The Pros and Cons of using a Mask
Beyond the Virus
Masks have been around for a long time now but restricted to the operating room in a hospital. With the onset of the pandemic, masks were not only made relevant worldwide because they can help prevent catching the virus- they are an inseparable piece of attire no matter where you go. Although masks can help prevent the virus, they can also leave harmful side effects.
Masks are known to cause side effects, especially when they are used for long periods. According to the Clinmed International Library, masks like the N95 and surgical masks can cause many effects like headaches, difficulty breathing, acne, skin breakdown, rashes, and even impaired cognition (Clinmed International Library). That's not all, it can also affect your vision and communication. This is a big problem since schools (including mine) require people to wear masks for the whole day, which can affect students and their learning.
Masks can also change people so much to the extent that their physical appearance changes. According to the National Library of Medicine, masks can change children’s ears, it is stated that the elastic loops create constant pressure that can affect the growth and angulation of the outer ear (National Library of Medicine). Although authorities are trying to find a solution for this, they have failed to do so while also preventing the risk of getting the virus.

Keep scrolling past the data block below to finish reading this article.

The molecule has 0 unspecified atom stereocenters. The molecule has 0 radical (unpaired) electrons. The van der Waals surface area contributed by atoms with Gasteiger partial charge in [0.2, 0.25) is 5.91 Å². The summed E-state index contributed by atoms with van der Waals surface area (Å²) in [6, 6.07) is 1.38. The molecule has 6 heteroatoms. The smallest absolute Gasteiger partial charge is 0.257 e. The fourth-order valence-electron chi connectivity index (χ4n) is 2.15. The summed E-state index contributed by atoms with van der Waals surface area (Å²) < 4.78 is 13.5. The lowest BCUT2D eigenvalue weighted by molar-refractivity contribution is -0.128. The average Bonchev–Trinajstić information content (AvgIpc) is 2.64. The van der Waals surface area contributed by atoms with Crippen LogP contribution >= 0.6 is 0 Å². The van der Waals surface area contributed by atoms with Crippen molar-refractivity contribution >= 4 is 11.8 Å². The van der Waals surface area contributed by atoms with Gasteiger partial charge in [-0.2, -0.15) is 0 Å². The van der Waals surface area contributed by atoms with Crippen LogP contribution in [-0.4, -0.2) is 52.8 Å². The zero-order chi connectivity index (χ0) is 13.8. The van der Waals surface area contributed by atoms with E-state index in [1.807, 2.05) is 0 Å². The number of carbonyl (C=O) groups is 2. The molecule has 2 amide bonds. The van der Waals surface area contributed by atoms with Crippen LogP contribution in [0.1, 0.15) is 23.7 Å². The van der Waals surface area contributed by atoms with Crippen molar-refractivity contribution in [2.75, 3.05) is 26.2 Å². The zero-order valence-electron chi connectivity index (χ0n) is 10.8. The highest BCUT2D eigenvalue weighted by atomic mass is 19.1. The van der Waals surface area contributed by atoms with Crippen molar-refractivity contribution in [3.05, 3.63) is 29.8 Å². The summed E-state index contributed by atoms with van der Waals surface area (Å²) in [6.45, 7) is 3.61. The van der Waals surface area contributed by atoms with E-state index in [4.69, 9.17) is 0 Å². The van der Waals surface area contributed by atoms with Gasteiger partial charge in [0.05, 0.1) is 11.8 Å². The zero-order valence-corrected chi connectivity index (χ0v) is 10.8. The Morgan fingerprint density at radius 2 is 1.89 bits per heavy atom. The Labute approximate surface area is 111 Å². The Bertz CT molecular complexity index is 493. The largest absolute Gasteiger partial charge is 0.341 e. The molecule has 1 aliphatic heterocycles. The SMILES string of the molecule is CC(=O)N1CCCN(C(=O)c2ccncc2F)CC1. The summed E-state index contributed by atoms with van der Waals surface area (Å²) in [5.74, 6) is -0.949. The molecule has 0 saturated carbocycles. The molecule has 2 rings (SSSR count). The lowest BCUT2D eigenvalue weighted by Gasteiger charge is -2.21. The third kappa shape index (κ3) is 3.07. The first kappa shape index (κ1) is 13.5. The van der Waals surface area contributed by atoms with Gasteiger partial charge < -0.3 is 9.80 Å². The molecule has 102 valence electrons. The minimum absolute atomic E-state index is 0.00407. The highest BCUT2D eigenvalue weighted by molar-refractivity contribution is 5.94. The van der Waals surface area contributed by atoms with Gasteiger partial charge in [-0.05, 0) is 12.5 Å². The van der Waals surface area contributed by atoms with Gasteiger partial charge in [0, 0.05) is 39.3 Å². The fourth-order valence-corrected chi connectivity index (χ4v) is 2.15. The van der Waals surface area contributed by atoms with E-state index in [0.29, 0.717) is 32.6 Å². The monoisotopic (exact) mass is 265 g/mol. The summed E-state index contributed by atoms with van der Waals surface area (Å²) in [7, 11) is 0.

So yes, masks can cause many negative effects, but it's better to be safe than sorry. Masks are a must to fight this virus and if people want it to end, then they need to wear them. According to the CDC, masks are a barrier that prevents respiratory droplets from reaching each other. Studies also show that if you wear a mask, the spray of droplets is significantly less. This would help you and the people around prevent catching the virus. If you don’t like the N95 masks, try buying a more comfortable one; cotton or fabric masks may be more comfortable and could protect you the same, as long as they have three layers.
Example of a KN95 mask. By: Terry Cralle